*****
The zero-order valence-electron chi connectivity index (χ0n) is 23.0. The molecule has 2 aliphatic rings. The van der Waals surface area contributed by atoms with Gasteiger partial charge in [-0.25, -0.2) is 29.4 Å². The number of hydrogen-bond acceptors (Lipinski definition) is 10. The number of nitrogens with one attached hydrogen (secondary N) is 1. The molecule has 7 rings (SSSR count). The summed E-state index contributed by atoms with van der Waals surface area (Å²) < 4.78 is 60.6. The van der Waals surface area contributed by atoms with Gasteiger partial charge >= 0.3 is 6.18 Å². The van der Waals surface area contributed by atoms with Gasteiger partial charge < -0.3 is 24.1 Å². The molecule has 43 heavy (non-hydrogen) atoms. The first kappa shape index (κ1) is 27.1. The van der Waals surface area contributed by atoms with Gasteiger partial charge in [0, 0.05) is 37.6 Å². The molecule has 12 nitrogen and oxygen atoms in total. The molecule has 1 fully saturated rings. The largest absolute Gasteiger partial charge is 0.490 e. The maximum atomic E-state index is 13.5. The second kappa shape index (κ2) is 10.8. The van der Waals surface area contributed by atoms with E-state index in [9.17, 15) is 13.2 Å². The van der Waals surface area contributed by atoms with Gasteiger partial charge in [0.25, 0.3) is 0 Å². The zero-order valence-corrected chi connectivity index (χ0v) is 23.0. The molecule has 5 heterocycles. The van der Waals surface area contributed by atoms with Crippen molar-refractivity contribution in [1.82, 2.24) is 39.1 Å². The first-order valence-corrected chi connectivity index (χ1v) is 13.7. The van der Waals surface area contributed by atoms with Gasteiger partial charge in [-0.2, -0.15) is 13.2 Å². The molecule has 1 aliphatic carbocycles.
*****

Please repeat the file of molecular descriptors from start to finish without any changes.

The zero-order valence-electron chi connectivity index (χ0n) is 23.0. The molecule has 2 aliphatic rings. The van der Waals surface area contributed by atoms with Gasteiger partial charge in [-0.25, -0.2) is 29.4 Å². The number of hydrogen-bond acceptors (Lipinski definition) is 10. The number of nitrogens with one attached hydrogen (secondary N) is 1. The molecule has 7 rings (SSSR count). The summed E-state index contributed by atoms with van der Waals surface area (Å²) < 4.78 is 60.6. The van der Waals surface area contributed by atoms with Gasteiger partial charge >= 0.3 is 6.18 Å². The van der Waals surface area contributed by atoms with Gasteiger partial charge < -0.3 is 24.1 Å². The molecule has 43 heavy (non-hydrogen) atoms. The first kappa shape index (κ1) is 27.1. The van der Waals surface area contributed by atoms with Gasteiger partial charge in [0, 0.05) is 37.6 Å². The molecule has 12 nitrogen and oxygen atoms in total. The molecule has 1 fully saturated rings. The largest absolute Gasteiger partial charge is 0.490 e. The maximum atomic E-state index is 13.5. The second kappa shape index (κ2) is 10.8. The van der Waals surface area contributed by atoms with E-state index in [9.17, 15) is 13.2 Å². The van der Waals surface area contributed by atoms with Gasteiger partial charge in [0.25, 0.3) is 0 Å². The zero-order valence-corrected chi connectivity index (χ0v) is 23.0. The molecule has 5 heterocycles. The van der Waals surface area contributed by atoms with Crippen molar-refractivity contribution in [1.82, 2.24) is 39.1 Å². The first-order valence-corrected chi connectivity index (χ1v) is 13.7. The van der Waals surface area contributed by atoms with Gasteiger partial charge in [-0.2, -0.15) is 13.2 Å². The molecule has 1 aliphatic carbocycles.